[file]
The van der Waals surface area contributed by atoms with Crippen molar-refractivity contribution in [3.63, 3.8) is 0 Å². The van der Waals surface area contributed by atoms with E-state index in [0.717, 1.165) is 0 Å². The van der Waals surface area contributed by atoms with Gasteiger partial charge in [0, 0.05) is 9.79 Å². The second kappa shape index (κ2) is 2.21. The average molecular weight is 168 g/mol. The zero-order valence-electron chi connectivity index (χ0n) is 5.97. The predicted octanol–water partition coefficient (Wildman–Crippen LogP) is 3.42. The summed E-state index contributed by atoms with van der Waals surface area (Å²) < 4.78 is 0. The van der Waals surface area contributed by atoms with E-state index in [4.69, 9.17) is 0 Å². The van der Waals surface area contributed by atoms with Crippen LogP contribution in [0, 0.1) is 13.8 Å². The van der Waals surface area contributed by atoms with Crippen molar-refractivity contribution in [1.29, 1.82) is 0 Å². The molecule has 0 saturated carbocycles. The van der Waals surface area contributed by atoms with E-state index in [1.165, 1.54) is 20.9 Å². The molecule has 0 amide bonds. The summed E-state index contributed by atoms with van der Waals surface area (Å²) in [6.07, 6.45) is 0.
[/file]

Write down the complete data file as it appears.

The van der Waals surface area contributed by atoms with Crippen molar-refractivity contribution in [3.63, 3.8) is 0 Å². The van der Waals surface area contributed by atoms with E-state index in [0.717, 1.165) is 0 Å². The van der Waals surface area contributed by atoms with Gasteiger partial charge in [0, 0.05) is 9.79 Å². The second kappa shape index (κ2) is 2.21. The average molecular weight is 168 g/mol. The zero-order valence-electron chi connectivity index (χ0n) is 5.97. The predicted octanol–water partition coefficient (Wildman–Crippen LogP) is 3.42. The summed E-state index contributed by atoms with van der Waals surface area (Å²) < 4.78 is 0. The van der Waals surface area contributed by atoms with E-state index in [4.69, 9.17) is 0 Å². The van der Waals surface area contributed by atoms with Crippen LogP contribution in [0, 0.1) is 13.8 Å². The van der Waals surface area contributed by atoms with Crippen molar-refractivity contribution in [1.29, 1.82) is 0 Å². The molecule has 0 saturated carbocycles. The van der Waals surface area contributed by atoms with E-state index in [1.165, 1.54) is 20.9 Å². The molecule has 0 amide bonds. The summed E-state index contributed by atoms with van der Waals surface area (Å²) in [6.07, 6.45) is 0.